According to an award-winning study conducted by a team from the University of Copenhagen, autonomous vehicles are having difficulty in interpreting the subtle social cues that influence driving choices. Led by Barry Brown, a professor from Copenhagen's Department of Computer Science, the study delves into the limitations of self-driving cars. The inability of these vehicles to interpret social interactions, including body language and other signals, has significant implications for their performance and safety.
"Navigation in traffic is more than just following traffic rules. Social interactions and non-verbal cues play a crucial role in how we communicate with each other on the road. Self-driving cars still fall short in understanding these nuanced signals," explained Brown. (Related: As self-driving cars become more widely accepted, experts warn: They aren't fail-safe.)
Autonomous vehicles have been deployed by companies like Waymo, Cruise and Tesla in different regions of the United States as taxi services and full self-driving (FSD) program cars. However, the actual road performance of these vehicles remains a closely guarded trade secret, limiting public insight into their capabilities and limitations.
The researchers examined 18 hours of 70 different YouTube videos captured by enthusiasts testing autonomous vehicles from the back seat.
One video showcased a family of four waiting to cross a residential street in the United States. Despite the absence of a pedestrian crosswalk, the family signaled for the self-driving car to continue. However, the vehicle abruptly stopped, leading the family to cross the road cautiously. Just as they started to cross, the car unexpectedly started moving again, causing the family to retreat to the sidewalk.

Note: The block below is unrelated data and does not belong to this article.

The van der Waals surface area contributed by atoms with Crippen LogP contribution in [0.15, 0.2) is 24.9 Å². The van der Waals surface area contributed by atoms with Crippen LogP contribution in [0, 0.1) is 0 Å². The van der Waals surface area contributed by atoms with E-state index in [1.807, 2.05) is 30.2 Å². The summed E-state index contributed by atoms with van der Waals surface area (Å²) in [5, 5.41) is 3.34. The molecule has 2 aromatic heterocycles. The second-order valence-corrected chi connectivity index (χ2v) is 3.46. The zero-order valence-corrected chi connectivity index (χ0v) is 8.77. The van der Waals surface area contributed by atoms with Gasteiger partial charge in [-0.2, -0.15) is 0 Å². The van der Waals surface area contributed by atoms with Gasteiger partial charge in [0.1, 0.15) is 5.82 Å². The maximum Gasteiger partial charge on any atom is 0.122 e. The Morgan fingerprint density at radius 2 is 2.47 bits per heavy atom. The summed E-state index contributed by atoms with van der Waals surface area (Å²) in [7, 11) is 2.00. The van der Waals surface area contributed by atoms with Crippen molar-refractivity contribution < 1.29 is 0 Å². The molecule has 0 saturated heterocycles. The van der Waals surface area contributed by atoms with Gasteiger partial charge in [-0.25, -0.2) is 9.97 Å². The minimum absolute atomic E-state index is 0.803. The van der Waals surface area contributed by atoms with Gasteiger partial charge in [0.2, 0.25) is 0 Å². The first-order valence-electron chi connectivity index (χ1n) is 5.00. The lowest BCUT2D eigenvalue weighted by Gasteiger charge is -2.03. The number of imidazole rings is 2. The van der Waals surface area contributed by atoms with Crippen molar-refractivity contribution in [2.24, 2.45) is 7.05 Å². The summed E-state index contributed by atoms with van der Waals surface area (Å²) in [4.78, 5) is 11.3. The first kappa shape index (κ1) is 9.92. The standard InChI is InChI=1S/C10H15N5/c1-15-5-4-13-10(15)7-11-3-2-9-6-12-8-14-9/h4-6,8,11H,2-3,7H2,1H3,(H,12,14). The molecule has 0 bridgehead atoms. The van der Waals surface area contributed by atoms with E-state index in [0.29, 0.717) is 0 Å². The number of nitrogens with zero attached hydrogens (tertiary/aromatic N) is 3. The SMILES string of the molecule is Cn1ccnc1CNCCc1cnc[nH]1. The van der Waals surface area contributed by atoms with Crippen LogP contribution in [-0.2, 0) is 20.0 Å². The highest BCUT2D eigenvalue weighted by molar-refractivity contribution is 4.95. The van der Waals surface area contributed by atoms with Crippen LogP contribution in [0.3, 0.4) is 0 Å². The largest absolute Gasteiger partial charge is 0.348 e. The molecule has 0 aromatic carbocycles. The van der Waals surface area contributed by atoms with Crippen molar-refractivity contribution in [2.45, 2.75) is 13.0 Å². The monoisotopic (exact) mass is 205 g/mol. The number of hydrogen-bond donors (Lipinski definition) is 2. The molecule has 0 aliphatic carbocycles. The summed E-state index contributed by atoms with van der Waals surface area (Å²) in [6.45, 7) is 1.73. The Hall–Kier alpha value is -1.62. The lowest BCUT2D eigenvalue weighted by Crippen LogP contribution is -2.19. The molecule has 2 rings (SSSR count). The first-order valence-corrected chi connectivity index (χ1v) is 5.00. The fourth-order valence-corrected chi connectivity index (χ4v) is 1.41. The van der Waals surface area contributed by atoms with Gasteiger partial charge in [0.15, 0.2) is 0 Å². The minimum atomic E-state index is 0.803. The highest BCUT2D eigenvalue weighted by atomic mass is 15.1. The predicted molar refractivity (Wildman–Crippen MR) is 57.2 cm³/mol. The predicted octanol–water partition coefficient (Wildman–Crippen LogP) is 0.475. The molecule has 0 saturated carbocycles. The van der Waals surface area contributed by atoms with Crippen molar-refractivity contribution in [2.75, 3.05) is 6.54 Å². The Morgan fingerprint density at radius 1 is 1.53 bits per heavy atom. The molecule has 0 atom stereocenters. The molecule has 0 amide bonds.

"This incident reflects the primary issue we discovered in our analysis and highlights the self-driving cars' inability to comprehend social interactions in traffic. While the vehicle stopped to avoid hitting pedestrians, it failed to understand the signals, leading to confusion and potential danger," noted Brown.
Similar incidents happened in 2022 when residents of San Francisco took to social media to share images and videos capturing multiple instances of Cruise self-driving cars causing traffic disruptions in the city.
The first incident took place in the Nob Hill neighborhood, where a driverless Cruise vehicle was seen blocking a San Francisco Municipal Railway (Muni) bus. Frustrated commuters expressed their annoyance as they witnessed the obstruction caused by the autonomous car.
Shortly after, in the Cathedral Hill neighborhood, another self-driving car reportedly entered a bus lane and stopped just in time to avoid colliding with another Muni bus. The bus driver had to navigate around the stopped vehicle to continue their route.
In a separate location, a third self-driving car was found in the middle of the road, hazard lights activated and playing music. This unexpected blockade forced other vehicles, including another Muni bus, to find alternate routes. Fortunately, no accidents or injuries were reported due to these incidents.
In response to the knowledge gap, the researchers suggest that a more sociological approach is needed in designing self-driving cars' interactions with other road users.
Learn more about self-driving cars at RoboCars.news.
This video is from the Thrivetime Show channel on Brighteon.com.